Unfortunately, I couldn’t go to Qena to vote. However, I wrote this quick report about the first day of the election there.
Residents reported high voter turnout Tuesday in the Upper Egyptian governorate of Qena, a governorate that has recently witnessed unprecedented political debate, especially among its youth which aims to sideline the tribal and family influences that usually dominate elections there.
Qena is divided into two constituencies for party list-based seats, which 176 candidates are contesting, and three constituencies for single-winner seats, which 234 candidates are contesting.
“What’s new about these elections is that we’re discussing the future of our governorate. People are fed up with the issues of families and tribes. They don’t do anything for the people. Now we should try the political parties,” Amgad Seoudi, a 28-year-old unemployed Qena resident, told Egypt Independent in a phone interview. Continue reading
Poorer and rural areas of Giza have seen a high turnout for the second phase of parliamentary elections, with most voters calling the numbers at polling stations on Wednesday “unprecedented”.
This has been the case with the first constituency (Giza is divided into two constituencies for party lists), which contains four large, urban working-class areas in addition to six rural areas.
In the neighborhood of Haram, long lines of voters stood in front of the polling station at Thaniwiya al-Ziraeiya School.
Members of the Muslim Brotherhood’s Freedom and Justice Party stood outside the polling station to provide voters with information on how to vote. Ahmed Abdel Hakeem, an activist with the FJP, told Egypt Independent that they are not campaigning. Continue reading
The high elections committee on Sunday released a comprehensive tally of votes in Egypt’s recent parliamentary poll, the first phase of which was held on Monday and Tuesday.
The Muslim Brotherhood’s Freedom and Justice Party (FJP) led the polls. It won 40 percent of the vote, while the Salafi Nour Party achieved 20 percent and the secular Egyptian Bloc secured 15 percent. The liberal Wafd Party won 6 percent, while the moderate Islamist Wasat party won 4 percent. Continue reading
Islamist parties are expected to sweep the first phase of the elections after the run-offs scheduled to take place on Monday.
The Muslim Brotherhood’s Freedom and Justice Party (FJP) is leading the polls with around 40 percent of the vote, according to a statement issued by the party on Saturday.
On the eve of landmark elections, the international human rights watch dog “Human Rights Watch” has issued a lengthy statement documenting the “repeated violations of free expression and free assembly” in Egypt.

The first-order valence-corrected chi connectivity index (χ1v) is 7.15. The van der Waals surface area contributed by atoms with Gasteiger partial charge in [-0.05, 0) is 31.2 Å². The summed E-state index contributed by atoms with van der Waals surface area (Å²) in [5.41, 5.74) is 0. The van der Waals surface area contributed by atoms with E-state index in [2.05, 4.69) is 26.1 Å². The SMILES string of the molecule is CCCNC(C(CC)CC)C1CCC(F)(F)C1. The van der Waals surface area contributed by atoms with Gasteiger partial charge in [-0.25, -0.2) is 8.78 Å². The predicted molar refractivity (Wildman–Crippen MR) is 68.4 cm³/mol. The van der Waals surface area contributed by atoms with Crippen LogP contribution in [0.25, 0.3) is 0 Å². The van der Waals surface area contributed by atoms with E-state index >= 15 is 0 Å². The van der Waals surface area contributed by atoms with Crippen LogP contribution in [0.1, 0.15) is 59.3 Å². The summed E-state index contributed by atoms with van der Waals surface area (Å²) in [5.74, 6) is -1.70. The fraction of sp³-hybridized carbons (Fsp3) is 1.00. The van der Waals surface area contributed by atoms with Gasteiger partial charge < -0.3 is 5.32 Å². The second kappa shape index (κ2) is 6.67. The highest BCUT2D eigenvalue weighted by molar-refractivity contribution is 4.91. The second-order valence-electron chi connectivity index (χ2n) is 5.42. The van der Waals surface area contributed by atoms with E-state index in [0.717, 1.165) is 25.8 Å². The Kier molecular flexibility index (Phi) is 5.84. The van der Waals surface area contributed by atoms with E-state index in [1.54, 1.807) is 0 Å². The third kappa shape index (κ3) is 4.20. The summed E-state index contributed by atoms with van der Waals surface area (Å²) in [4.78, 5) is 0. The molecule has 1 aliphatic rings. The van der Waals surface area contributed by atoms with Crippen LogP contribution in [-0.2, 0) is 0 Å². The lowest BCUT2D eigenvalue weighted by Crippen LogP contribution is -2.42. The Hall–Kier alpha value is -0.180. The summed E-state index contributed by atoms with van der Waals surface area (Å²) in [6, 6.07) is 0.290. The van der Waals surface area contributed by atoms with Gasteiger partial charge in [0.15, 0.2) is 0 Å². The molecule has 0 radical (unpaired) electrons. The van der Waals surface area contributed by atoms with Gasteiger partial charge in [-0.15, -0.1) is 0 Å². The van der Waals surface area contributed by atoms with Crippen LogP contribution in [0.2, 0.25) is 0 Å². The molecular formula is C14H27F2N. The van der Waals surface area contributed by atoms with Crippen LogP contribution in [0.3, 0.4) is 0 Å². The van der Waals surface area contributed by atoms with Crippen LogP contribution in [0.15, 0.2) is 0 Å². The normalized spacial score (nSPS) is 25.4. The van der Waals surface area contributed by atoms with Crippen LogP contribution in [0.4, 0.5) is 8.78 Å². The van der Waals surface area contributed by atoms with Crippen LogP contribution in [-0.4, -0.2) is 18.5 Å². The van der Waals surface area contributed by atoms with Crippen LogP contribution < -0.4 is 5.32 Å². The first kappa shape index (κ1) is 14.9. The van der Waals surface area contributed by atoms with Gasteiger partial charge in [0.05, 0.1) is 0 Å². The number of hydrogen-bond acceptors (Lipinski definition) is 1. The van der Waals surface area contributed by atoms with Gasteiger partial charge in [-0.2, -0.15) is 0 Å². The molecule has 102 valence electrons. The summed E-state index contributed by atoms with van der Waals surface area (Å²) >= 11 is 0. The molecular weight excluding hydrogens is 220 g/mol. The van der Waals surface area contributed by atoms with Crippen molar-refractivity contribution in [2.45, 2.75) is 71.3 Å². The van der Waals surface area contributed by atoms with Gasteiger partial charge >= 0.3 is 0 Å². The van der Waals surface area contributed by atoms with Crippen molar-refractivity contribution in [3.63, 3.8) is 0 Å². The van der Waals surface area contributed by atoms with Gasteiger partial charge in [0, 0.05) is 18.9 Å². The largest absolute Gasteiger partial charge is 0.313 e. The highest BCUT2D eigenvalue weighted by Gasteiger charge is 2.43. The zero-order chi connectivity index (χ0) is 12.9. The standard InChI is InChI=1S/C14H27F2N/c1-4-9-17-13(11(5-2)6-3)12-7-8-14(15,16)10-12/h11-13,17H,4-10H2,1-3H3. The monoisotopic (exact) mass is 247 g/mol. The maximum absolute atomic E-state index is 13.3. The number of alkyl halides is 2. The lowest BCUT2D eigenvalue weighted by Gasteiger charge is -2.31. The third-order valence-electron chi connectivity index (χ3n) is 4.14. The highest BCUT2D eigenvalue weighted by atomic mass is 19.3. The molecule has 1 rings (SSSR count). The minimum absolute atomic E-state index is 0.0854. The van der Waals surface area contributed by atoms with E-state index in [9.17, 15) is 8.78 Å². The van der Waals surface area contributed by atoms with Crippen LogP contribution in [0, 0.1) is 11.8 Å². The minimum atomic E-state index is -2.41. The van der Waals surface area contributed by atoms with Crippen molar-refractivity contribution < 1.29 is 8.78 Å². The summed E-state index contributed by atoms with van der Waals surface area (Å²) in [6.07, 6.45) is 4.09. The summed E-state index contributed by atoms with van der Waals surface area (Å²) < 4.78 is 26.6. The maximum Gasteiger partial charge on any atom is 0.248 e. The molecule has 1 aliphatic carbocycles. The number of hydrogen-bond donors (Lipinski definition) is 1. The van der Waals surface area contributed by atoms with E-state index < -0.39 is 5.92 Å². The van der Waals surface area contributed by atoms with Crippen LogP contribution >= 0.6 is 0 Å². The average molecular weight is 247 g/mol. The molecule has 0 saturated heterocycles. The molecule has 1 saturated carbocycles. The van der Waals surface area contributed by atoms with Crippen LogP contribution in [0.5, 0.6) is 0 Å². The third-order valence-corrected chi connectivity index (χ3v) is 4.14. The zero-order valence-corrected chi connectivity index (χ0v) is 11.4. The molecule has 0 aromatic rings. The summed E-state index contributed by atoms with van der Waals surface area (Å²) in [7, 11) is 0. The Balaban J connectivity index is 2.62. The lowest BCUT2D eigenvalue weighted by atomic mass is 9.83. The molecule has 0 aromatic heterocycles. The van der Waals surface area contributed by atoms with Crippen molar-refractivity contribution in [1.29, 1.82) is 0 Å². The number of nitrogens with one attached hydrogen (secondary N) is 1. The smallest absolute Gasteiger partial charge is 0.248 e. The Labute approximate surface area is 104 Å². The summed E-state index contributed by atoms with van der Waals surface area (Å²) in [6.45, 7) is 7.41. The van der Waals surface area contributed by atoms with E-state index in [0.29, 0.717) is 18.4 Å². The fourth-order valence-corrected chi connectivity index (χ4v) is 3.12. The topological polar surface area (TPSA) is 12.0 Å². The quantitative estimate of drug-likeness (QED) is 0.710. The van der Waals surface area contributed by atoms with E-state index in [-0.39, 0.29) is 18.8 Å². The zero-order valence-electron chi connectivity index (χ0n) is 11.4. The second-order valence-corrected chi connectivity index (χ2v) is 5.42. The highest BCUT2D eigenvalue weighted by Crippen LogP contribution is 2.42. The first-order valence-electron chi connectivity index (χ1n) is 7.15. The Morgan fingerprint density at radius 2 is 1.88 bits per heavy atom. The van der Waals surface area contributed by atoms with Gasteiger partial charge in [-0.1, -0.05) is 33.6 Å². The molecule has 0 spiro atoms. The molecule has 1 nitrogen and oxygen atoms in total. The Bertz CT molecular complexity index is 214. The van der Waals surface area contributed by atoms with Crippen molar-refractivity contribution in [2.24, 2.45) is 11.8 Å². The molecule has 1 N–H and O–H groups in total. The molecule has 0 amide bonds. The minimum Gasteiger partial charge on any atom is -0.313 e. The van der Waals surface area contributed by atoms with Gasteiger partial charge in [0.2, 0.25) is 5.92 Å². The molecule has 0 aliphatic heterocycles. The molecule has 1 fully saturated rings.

The New York-based group has said in a statement entitled “Egypt: Curbs on Free Press, Assembly Before Poll”:
Ahead of the vote, SCAF should cancel emergency laws that curb assembly and allow for mass detention without charge or trial, order an end to military trials, stop harassment of bloggers and other critics of the government, and permit free, peaceful assembly.
The moderate Islamist Wasat Party announced on Tuesday the final wording of its parliamentary electoral platform, saying there will be no changes to the provisions that regulate the relationship between religion and the state.
Among the Islamists, only the Wasat Party has announced publicly that it will not call for any additional provisions in the next constitution that regulate the relationship between the state and religion. The constitution is scheduled to be drafted after the parliamentary elections.
Wasat spokesperson Tarek al-Malt told Al-Masry Al-Youm that the party believes the clauses of the frozen 1971 Constitution, which are also in the Interim Constitution, that designate Islam the state religion and Sharia the main source of legislation are sufficient to protect the Egypt’s religious identity.
“Our stance is that the identity of the state is protected by such provisions, and it doesn’t need any additional clauses,” said Malt.
Residents surround Damietta Port, as they demand closure of MOPCO plant, November 14,2011. (By Ahmed Abd al-Fatah)
DAMIETTA — Hundreds of protesters demonstrating against expansions to a factory in this Mediterranean port city are maintaining their sit-in for an eighth day, even after clashes with security forces on Sunday left one demonstrator dead.
Meanwhile, the factory appears to be operating despite government announcements that it is to be shut down.
The sit-in, which has closed Damietta’s main roads, is against the Misr Oil Processing Company (MOPCO) factory, which residents say pollutes their town’s water. Continue reading